Visiting a Charming Southern Lady
Charleston -- the city has been here from the beginning, surviving wars, hurricanes and economic upheaval - yet, she’s more beautiful today than ever before.
Charleston is a town where people still say “Ma’am” and “Sir” and eat grits because they like them, not because they’re a novelty. She’s a town with “family” heritage that goes back almost 350 years - and folks around here can still tell you all about it.
She’s a place where artists capture her classic beauty for the ages, writers preserve her Southern charm for eternity and visitors keep a bit of her timeless soul with them forever.
If you ever experience this grand old lady of the South, you will never forget her.
The heart of Charleston’s Historic District is where you’ll want to base yourself, perhaps at the DoubleTree Charleston, on the corner of Church and Market streets, adjacent to the Charleston City Market. The DoubleTree is a bit pricey, but it is a luxury hotel and this is the high season.
However, the King Charles Inn, on nearby Meeting Street, is also a great location and has very nice accommodations for about half the price. And after all, you won’t be spending much time in the room - not in Charleston.
The best way to get to know the town is to sit back, relax and let the horse do all the work. Carriage rides around Charleston are a great way to spend an hour and get an idea of the history of the town, find places to visit and decide what you’ll want to do and see - like the Charleston City Market.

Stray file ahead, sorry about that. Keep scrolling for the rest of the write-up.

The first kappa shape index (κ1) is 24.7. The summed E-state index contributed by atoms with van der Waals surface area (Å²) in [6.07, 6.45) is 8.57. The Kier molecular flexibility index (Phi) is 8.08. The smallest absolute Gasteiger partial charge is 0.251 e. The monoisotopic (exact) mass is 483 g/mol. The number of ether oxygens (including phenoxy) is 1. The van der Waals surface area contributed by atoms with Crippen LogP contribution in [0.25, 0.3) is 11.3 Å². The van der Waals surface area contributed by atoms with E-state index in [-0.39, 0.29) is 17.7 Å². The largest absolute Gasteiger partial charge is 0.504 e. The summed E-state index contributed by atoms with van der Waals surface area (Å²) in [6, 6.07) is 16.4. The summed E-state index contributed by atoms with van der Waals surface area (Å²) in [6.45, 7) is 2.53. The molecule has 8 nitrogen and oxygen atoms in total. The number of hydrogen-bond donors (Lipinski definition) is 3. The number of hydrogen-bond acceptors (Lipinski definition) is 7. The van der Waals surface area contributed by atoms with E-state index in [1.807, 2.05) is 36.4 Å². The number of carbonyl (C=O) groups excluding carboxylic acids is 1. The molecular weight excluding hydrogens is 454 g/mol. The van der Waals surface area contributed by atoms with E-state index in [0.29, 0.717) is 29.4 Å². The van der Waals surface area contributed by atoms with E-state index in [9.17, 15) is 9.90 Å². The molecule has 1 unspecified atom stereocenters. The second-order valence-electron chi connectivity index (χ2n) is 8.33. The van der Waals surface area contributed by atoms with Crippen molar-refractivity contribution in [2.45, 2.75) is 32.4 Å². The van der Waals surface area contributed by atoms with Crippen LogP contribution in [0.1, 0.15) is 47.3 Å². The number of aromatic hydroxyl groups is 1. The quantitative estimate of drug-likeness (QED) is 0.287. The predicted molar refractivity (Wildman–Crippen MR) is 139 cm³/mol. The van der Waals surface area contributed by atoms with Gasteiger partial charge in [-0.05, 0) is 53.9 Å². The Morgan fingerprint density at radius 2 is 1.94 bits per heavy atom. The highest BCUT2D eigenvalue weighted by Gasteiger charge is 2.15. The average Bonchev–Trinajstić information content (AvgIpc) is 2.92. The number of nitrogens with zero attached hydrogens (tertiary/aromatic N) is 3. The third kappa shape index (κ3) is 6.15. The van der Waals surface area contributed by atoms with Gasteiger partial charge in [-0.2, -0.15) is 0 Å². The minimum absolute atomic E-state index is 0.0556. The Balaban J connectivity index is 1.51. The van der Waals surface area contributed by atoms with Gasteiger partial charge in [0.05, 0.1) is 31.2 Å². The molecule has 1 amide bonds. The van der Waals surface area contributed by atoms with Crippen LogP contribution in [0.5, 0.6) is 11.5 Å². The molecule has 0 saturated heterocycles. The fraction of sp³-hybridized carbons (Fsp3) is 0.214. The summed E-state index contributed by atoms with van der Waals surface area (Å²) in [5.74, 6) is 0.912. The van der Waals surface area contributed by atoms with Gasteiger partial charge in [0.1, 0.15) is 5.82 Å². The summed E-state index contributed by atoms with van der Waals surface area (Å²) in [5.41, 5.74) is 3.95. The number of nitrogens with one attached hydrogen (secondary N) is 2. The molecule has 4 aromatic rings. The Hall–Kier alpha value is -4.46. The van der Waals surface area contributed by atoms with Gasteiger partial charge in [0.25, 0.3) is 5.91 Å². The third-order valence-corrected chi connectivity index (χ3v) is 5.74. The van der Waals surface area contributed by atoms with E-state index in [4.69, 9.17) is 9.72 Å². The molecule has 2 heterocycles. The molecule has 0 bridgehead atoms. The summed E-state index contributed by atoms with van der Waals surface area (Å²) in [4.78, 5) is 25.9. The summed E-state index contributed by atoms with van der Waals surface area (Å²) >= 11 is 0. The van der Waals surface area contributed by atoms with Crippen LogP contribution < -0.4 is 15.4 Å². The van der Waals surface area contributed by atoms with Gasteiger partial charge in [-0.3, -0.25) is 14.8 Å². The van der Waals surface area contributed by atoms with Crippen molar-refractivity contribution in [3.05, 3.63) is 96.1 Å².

Facing Meeting Street, Market Hall - built in 1841 - is the main entrance to four blocks of open-air venues that make up City Market. Here you’ll find vendors selling everything from original paintings and custom jewelry to food, fashion, fragrances and even Charleston's famous sweetgrass baskets. There is also plenty of casual and fine dining in and around the Market.
Hank’s Seafood Restaurant is a great fish house and saloon-style bar. It features the personal touch of Chef Frank McMahon and his unmistakable signature dishes, including his Charleston Oyster Stew, Low Country Bouillabaisse and She Crab Soup and those delicious Pan Fried Crab Cakes that Hank’s has made world famous.
Of course, there is always that Southern favorite, Shrimp and Grits, so good that, had they served them to the Yankees out on Fort Sumter at the outset, we might have actually been able to sit down and work out that whole disagreement.
Speaking of such, you can tour the fortification that witnessed the start of the Civil War. Fort Sumter is a national park and is accessible via regular ferry boat trips to and from the island fortress located at the mouth of Charleston Harbor.
You can also visit the first combat submarine in history.
On Feb. 17, 1864, just outside Charleston Harbor, some four miles off Sullivan's Island, the H. L Hunley - a primitive, first-of-its-kind submersible - sank the USS Housatonic, which was part of the Union blockade of the Confederate port city. At some point after the sinking of the Housatonic, the Hunley also sank, killing all eight crew members onboard.
In August 2000, the Hunley was raised and is now on display at the Warren Lasch Conservation Center in North Charleston where it can be viewed by the public on weekends.
Getting to Charleston from Peachtree Corners is easy and takes about five or six hours. Just head down to the Perimeter and take I-285 East around to I-20 East and then straight on to Columbia, S.C. When you get to Columbia, take I-26 South to Charleston. Meeting Street is at Exit #221B.